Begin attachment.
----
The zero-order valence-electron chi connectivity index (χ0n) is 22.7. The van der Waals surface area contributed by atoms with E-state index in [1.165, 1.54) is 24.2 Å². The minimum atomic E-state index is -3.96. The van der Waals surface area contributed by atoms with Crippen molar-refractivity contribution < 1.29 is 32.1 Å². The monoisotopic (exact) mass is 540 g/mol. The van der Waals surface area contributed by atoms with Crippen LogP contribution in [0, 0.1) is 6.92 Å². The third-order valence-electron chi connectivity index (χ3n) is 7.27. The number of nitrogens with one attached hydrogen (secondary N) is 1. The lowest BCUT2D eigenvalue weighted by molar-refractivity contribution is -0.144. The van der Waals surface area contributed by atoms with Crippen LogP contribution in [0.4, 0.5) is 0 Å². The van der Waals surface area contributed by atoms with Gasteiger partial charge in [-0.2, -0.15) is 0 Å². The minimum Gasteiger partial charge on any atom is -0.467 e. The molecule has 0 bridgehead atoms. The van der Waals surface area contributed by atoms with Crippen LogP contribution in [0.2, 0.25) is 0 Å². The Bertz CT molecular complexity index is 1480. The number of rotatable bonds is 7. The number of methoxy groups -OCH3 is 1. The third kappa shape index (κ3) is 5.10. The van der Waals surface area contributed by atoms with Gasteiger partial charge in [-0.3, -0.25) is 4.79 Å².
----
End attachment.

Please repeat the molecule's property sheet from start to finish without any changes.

The zero-order valence-electron chi connectivity index (χ0n) is 22.7. The van der Waals surface area contributed by atoms with E-state index in [1.165, 1.54) is 24.2 Å². The minimum atomic E-state index is -3.96. The van der Waals surface area contributed by atoms with Crippen molar-refractivity contribution < 1.29 is 32.1 Å². The monoisotopic (exact) mass is 540 g/mol. The van der Waals surface area contributed by atoms with Crippen LogP contribution in [0, 0.1) is 6.92 Å². The third-order valence-electron chi connectivity index (χ3n) is 7.27. The number of nitrogens with one attached hydrogen (secondary N) is 1. The lowest BCUT2D eigenvalue weighted by molar-refractivity contribution is -0.144. The van der Waals surface area contributed by atoms with Crippen LogP contribution in [0.4, 0.5) is 0 Å². The van der Waals surface area contributed by atoms with Gasteiger partial charge in [-0.2, -0.15) is 0 Å². The minimum Gasteiger partial charge on any atom is -0.467 e. The molecule has 0 bridgehead atoms. The van der Waals surface area contributed by atoms with Crippen LogP contribution in [0.2, 0.25) is 0 Å². The Bertz CT molecular complexity index is 1480. The number of rotatable bonds is 7. The number of methoxy groups -OCH3 is 1. The third kappa shape index (κ3) is 5.10. The van der Waals surface area contributed by atoms with Gasteiger partial charge in [-0.3, -0.25) is 4.79 Å².